If You Only Could is a Tara Nevins original that her band Donna The Buffalo plays. It's not bad, slows things down a little. Following that, Billy gets to display a bit of an animalistic side on Thunder. I've not found confirmation of this but Thunder might be a Robert Hunter penned tune specifically for this new project of his friend Mr. Kreutzmann. At over 19 minutes, there's a lot of room to play here and James "Hutch" Hutchinson has his first moments in the spotlight. Anyone familiar with Oteil Burbridge in this band might want to make a comparison seein' as how Oteil is an absolutely outstanding bass player, but Hutch does alright. We also get to hear, I believe, some of that washboard playin' from Ms. Nevins. Interesting.

Al Green makes an appearance in what's become a Kreutzmann Trio standard -- Rhymes. That makes a smooth segue into the oh so familiar Midnight Hour, sung this time, I'm pretty sure, by Hutch, his debut here on lead vocals. It's a brief and not very rockin' version but a crowd-pleaser to be sure.

I've never heard Alabama Getaway sung by the female species but that's what closes out the first set. Murawski does a nice job on guitar here, playin' Jerry but not playin' Jerry, playing the song but not playing Warren playing Jerry. Scott's really doing his own thing which really makes me appreciate this a lot more than by The Dead... but there I go again comparin' which really ain't fair. In any case, it is such a brief spin on the song but quite rockin'.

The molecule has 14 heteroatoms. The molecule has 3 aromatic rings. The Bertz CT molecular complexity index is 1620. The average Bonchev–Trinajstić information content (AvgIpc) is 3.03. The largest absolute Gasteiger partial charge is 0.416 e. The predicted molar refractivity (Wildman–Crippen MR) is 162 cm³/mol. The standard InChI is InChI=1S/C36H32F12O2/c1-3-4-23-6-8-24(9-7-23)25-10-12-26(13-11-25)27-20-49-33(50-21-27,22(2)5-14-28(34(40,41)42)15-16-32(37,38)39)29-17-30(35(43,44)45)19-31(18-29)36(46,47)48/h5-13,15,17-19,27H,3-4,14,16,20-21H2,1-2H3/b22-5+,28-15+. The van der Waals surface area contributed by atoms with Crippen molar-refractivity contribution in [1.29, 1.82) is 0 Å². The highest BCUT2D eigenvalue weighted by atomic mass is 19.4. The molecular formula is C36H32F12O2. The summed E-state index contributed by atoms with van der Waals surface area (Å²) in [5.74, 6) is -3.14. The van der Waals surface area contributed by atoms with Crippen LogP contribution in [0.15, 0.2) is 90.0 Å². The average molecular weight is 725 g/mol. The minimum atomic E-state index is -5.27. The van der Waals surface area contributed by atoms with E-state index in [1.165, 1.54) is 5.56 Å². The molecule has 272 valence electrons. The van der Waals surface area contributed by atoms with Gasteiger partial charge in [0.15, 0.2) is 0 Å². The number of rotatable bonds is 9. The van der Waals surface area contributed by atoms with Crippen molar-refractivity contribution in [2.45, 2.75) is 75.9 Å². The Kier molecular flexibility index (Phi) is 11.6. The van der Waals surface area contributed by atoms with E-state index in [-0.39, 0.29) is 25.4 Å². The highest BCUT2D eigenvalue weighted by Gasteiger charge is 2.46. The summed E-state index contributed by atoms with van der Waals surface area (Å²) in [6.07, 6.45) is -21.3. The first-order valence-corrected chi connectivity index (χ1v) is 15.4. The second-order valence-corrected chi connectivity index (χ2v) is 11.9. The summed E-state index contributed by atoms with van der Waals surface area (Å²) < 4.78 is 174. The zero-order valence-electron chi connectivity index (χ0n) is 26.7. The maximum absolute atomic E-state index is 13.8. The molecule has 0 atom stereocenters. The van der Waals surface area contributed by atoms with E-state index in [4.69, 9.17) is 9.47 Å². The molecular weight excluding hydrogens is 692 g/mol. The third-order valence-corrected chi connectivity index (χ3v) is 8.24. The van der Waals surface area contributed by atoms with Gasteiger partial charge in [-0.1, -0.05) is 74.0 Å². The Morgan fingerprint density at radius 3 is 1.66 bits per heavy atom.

Tara's acoustic geetar makes a nice appearance in He's Gone to start Set 2. She's also once again on lead vocals but I'm not sure the crowd is lovin' this band's take on this beloved and now very important Grateful Dead song. It's strong... but it's not. It's nice... just not having a huge effect on me. Perhaps not the best tune to kick off the second set. Murawski's definitely (nearly) playing Jerry here but it's one of those songs that seems like there's no choice but to.